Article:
The scope, scale and variety of enterprise software review sites continues to accelerate, each promising a true glimpse into a buyer’s experience. These sites include Credii, G2Crowd, Google Apps Marketplace, Microsoft’s Pinpoint, LinkedIn, Trustradius, Salesforce AppExchange, and many others. Each of these sites claims to have safeguards in place to ensure authenticity of reviews. A few including G2Crowd are positioning themselves as Yelp for Software.
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That’s a great vision for bringing greater clarity and simplicity to the process of evaluating and buying enterprise software. The trouble is buying enterprise applications in inherently more challenging and multifaceted. One often has to anticipate and plan for future changes in business models now. That’s far beyond the simplicity of Yelp and other consumer-based reviews.
The hard reality is that enterprise software selection decisions have a direct impact on future financial performance. Choosing the right enterprise software can strengthen customer relationships and streamline production. From having been involved in many software selection projects over the last twenty years, one resoundingly clear lesson I’ve learned is: when you marry the application you marry the vendor. That’s why putting blind trust into these review sites is a bad idea. These sites need greater transparency and a more proven track record to earn and keep trust.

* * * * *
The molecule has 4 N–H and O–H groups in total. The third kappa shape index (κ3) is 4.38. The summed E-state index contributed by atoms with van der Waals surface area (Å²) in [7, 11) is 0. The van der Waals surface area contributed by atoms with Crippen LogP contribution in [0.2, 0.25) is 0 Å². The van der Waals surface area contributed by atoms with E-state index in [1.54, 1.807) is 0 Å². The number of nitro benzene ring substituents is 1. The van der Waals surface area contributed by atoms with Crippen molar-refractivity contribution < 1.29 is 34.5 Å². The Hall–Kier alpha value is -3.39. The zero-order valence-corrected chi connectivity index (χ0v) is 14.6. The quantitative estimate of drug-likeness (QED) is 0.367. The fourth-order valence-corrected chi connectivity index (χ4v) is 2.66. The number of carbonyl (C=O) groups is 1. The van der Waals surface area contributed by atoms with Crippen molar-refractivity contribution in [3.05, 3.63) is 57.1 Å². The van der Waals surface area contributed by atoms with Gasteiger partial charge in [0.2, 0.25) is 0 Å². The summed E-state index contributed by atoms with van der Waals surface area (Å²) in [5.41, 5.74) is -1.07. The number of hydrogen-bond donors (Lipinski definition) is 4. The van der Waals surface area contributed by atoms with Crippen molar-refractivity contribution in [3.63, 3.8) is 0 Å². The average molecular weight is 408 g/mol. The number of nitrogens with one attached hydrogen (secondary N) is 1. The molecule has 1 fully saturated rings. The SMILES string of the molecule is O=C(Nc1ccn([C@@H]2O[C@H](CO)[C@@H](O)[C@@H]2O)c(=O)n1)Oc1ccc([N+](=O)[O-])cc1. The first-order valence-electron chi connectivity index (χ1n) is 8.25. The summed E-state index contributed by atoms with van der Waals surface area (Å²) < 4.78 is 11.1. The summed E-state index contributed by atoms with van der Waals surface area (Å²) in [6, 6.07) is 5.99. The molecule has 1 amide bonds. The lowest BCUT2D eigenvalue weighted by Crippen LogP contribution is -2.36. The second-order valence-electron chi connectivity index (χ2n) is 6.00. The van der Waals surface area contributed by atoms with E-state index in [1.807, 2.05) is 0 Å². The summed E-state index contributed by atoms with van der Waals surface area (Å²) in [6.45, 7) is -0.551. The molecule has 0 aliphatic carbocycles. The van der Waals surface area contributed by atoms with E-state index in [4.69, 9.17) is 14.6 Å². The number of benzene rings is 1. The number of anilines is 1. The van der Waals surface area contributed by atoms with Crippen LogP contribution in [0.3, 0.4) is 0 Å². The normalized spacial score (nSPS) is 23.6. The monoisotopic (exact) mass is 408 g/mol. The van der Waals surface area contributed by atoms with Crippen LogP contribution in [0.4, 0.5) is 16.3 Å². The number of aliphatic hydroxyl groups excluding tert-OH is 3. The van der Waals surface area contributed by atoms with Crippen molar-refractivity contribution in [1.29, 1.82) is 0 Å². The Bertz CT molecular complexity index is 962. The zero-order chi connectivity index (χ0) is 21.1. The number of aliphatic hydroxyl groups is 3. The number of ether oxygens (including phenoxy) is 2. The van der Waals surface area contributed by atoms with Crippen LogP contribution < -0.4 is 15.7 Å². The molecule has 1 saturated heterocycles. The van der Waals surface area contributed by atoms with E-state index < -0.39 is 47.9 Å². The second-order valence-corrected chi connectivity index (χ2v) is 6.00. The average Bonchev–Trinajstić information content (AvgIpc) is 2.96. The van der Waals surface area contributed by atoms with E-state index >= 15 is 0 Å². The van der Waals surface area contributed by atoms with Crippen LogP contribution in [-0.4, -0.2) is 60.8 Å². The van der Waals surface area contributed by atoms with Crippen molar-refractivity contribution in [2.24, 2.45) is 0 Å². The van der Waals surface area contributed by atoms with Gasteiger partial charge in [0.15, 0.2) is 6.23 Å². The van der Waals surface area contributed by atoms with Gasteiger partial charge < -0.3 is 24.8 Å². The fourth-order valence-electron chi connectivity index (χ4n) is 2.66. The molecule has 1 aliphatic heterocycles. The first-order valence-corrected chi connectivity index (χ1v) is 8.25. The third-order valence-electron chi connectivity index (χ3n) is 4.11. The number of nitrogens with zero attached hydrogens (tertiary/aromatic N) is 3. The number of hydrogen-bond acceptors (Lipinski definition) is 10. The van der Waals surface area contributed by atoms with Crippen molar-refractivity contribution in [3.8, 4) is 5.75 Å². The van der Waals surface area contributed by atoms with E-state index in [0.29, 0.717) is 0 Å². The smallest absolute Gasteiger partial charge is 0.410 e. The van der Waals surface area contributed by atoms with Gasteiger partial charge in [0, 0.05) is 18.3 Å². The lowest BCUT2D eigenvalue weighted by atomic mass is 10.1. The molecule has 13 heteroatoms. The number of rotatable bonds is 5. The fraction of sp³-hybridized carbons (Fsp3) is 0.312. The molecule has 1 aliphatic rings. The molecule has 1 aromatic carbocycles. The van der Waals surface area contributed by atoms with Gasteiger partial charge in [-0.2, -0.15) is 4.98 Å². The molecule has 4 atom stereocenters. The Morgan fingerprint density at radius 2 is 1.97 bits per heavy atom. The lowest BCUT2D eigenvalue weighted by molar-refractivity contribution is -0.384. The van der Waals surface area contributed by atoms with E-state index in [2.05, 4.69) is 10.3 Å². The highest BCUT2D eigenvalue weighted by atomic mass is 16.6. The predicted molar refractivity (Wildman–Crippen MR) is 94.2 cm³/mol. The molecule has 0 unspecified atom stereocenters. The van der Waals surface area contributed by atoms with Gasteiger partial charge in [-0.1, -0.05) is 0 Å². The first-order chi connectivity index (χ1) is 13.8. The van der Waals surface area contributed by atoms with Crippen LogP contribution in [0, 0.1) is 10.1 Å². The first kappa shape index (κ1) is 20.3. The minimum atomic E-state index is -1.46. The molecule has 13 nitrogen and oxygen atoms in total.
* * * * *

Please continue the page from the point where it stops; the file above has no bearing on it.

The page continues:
Fake It Till You Make It And The Power of Fiverr
Professors Michael Luca of the Harvard Business School and Georgios Zervasy of Boston University published the study Fake It Till You Make It: Reputation, Competition, and Yelp Review Fraud, reporting how pervasive fake reviews are on Yelp, and what motivates businesses to pay for them. The study’s authors found businesses with fewer reviews are more likely to engage in positive review fraud. Enterprise software companies lacking real customer reviews have no doubt considered the same.
Any business can purchase a positive review for their Yelp profile for just $5 and 1 day turn-around on Fiverr.com. Any business can also pay to get positive Google and Yelp reviews on Freelance.com as well.
Stories of companies paying for positive reviews are now commonplace and too numerous to mention in this post. Here is a sample of them: Samsung Fake Reviews About HTC Smartphones ‘Written By Paid Students and Fake online reviews crackdown in New York sees 19 companies fined.
It’s just a matter of time until a start-up creates Fiverr Enterprise Edition.
Time For A Reality Check
Given that SAP is the global leader in ERP, one would think a decent review site should have a robust set of critiques of its software. So let’s see how G2Crowd did on the task of determining if an SAP ERP system is good for your business or not.
- G2Crowd has just ten reviews for SAP ERP, and just 3 are verified. No way of knowing if the other reviewers are SAP employees or competitors.